Pollution is four times legal limit in part of West Hampstead

Pollution levels were monitored at different points along West End Lane.

Pollution levels were monitored at different points along West End Lane. - Credit: Getty Images/iStockphoto

Testing along West End Lane showed many residents were being exposed to nitrogen dioxide levels more than 50 per cent above permitted levels.

Volunteers joined members of the Fortune Green and West Hampstead Neighbourhood Development Forum to test pollution levels along West End Lane and at other points throughout the neighbourhood last November.

The experiment was spawned after a member, Helena Paul, witnessed the road becoming more and more crowded with traffic often at a stand-still during the morning and evening rush.

Using nitrogen dioxide diffusion tubes, the forum selected 12 sites; one on Mill Lane close to the turn-off to Beckford Primary School, one on West End Lane close to Emmanuel Primary School, two on Finchley Road, five on West End Lane with another on Hilltop Road.

A further tube was positioned on Iverson Road not far from the junction with West End Lane along with another site on Lymington Road at the junction with Alvaney Road.

Ms Paul reported that all the results, bar the tube on Hilltop Road, were above the maximum legal level of 40g/m3.

Along West End Lane, readings ranged between 60g/m3 and 67g/m3 which is 50 per cent above the maximum legal limit.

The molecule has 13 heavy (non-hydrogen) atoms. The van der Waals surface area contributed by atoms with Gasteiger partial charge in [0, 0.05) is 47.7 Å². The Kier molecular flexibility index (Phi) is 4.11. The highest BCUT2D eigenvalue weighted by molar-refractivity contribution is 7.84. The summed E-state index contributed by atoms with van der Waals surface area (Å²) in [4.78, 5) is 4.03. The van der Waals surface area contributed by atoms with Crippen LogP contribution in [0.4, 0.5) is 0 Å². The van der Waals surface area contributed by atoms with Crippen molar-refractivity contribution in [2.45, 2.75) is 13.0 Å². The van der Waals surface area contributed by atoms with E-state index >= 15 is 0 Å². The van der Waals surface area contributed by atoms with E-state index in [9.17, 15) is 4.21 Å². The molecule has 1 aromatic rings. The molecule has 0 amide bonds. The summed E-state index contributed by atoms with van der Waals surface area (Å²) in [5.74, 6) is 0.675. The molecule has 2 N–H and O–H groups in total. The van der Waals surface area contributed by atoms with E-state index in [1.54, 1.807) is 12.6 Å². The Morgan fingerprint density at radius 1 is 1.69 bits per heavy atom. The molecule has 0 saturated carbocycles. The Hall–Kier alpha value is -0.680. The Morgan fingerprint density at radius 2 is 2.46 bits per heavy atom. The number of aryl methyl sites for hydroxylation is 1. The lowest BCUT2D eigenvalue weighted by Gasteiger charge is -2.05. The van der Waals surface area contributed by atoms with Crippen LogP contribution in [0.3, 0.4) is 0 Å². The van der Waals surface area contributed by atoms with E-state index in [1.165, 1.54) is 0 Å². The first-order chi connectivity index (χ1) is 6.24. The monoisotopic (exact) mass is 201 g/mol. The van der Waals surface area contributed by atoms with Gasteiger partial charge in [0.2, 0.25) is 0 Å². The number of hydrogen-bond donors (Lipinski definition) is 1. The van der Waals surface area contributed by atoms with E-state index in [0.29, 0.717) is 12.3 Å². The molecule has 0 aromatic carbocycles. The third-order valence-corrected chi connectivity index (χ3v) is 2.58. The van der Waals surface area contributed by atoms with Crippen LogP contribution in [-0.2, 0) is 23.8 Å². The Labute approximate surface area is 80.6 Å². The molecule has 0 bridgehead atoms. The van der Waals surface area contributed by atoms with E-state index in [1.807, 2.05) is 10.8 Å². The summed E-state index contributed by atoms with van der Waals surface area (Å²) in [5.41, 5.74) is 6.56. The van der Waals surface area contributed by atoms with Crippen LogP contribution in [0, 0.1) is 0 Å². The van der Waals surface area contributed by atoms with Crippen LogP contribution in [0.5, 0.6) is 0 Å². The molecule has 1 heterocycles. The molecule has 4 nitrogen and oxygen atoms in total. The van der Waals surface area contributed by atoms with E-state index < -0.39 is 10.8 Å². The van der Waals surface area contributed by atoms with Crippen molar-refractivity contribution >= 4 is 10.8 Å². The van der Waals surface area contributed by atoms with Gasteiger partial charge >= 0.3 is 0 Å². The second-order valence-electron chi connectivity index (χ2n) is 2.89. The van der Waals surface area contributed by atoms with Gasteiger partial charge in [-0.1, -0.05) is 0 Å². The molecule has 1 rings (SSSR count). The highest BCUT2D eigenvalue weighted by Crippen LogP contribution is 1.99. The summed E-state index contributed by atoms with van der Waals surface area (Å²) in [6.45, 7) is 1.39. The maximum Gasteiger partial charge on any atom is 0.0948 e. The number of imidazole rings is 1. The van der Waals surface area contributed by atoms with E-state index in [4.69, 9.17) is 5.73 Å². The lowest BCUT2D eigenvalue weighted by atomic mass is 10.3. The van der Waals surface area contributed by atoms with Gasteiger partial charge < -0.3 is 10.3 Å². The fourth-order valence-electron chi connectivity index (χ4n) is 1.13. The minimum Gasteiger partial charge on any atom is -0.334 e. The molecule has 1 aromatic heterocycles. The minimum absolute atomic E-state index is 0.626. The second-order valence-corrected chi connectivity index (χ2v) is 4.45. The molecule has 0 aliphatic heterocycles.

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Readings in Mill Lane registered 57g/m3.

“At the junction of Fortune Green Road and Finchley Road, they were 165.4g/m3 which is close to the highest I have seen recorded in London,” Ms Paul said.

“It should be noted that there are a lot of people living around this junction and a lot of new building taking place there as well.

“This means that along West End Lane, Mill Lane, Lymington Road and Iverson Road, people – including primary school children – are being exposed to 50 per cent over the maximum permitted levels of nitrogen dioxide and on Finchley Road it is four times the legal level.

“We think that action in London to control air pollution is really urgent and these results just underline this fact.”

Air pollution can significantly impact health, causing nearly 9,500 premature deaths every year in London, and is linked to conditions such as heart and lung disease, cancer and asthma.

Camden Council held an air quality conference during the same month attended by more than 100 residents, businesses and community groups.

Cabinet Member for Sustainability and Environment Cllr Meric Apak confirmed Camden would work towards meeting the six key priorities of introducing car-free days, moving toward becoming a diesel-free borough, promoting electric vehicles, having more trees and green spaces, working towards more measurement and target setting in Camden’s Clean Air Action Plan and working more closely with schools to tackle air quality.